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Neutropenic sepsis in the ICU: Outcome predictors in a two-phase model and microbiology findings

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Item Type:Article
Title:Neutropenic sepsis in the ICU: Outcome predictors in a two-phase model and microbiology findings
Creators Name:Kruse, J.M. and Jenning, T. and Rademacher, S. and Arnold, R. and Schmitt, C.A. and Jörres, A. and Enghard, P. and Oppert, M.
Abstract:Objective. Patients with neutropenic sepsis have a poor prognosis. We aimed to identify outcome predictors and generate hypotheses how the care for these patients may be improved. Methods. All 12.352 patients admitted between 2006 and 2011 to the medical ICUs of our tertiary university center were screened for neutropenia; out of 558 patients identified, 102 fulfilled the inclusion criteria and were analyzed. Severity markers and outcome predictors were assessed. Results. The overall ICU mortality was 54.9%. The severity of sepsis and the number of organ failures predicted survival of the primary septic episode (APACHE II 22.8 and 29.0; SOFA 7.3 and 10.1, resp.). In the recovery phase, persistent organ damage and higher persistent C-reactive protein levels were associated with a poor outcome. Blood transfusions and CMV infection correlated with an unfavorable prognosis. Ineffective initial antibiotic therapy, fungal infections, and detection of multiresistant bacteria displayed a particularly poor outcome. Infections with coagulase-negative staphylococci and enterococci were associated with a significantly higher mortality and a high degree of systemic inflammation. Conclusion. Patients with persistent organ dysfunction show an increased mortality in the further course of their ICU stay. Early antimicrobial treatment of Gram-positive cocci may improve the outcome of these patients.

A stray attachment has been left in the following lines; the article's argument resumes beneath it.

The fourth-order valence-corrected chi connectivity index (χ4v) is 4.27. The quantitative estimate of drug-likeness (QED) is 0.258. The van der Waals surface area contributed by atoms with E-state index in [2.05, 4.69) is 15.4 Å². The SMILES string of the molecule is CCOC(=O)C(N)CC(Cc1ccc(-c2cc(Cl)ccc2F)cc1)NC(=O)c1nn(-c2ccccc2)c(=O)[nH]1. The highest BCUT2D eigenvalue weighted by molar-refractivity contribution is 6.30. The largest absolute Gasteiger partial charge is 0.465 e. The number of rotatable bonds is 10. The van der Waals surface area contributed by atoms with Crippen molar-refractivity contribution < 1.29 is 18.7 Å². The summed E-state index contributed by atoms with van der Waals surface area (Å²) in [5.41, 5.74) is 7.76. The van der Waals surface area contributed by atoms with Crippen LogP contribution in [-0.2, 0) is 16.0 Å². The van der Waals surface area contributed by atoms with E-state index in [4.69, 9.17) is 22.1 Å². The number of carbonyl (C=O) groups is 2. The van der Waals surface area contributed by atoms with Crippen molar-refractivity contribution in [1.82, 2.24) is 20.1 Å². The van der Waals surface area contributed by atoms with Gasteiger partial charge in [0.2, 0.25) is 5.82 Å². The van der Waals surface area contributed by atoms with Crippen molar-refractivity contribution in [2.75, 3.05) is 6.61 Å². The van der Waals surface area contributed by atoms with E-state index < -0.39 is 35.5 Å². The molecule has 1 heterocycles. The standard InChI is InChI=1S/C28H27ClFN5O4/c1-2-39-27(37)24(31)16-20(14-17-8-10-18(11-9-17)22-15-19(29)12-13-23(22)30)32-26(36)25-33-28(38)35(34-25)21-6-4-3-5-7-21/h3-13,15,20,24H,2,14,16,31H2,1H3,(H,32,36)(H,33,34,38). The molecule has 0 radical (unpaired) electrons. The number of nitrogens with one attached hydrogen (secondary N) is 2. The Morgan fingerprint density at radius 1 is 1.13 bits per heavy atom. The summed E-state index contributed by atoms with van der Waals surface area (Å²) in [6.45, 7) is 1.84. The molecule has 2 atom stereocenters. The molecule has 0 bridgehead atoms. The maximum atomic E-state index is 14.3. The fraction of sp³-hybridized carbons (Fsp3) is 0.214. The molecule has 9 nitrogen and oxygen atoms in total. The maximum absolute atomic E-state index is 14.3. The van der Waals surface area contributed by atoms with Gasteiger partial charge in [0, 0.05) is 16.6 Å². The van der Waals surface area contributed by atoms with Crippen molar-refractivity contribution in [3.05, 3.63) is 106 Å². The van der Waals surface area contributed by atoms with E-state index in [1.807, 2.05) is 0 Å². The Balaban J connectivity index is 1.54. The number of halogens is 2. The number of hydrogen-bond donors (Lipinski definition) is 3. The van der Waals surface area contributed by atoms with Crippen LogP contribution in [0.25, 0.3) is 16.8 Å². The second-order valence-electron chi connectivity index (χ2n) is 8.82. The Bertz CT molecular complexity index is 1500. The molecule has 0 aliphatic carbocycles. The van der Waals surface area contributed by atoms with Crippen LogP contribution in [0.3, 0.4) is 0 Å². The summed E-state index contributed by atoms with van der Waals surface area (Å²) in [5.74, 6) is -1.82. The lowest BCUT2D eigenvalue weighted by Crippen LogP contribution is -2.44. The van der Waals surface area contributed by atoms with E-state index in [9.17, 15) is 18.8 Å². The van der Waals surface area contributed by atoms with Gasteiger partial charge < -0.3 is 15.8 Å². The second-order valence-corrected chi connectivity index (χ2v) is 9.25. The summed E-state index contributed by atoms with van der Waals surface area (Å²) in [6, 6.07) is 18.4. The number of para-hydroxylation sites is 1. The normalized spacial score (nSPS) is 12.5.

Source:Critical Care Research and Practice
Page Range:8137850
Official Publication:https://doi.org/10.1155/2016/8137850
PubMed:View item in PubMed

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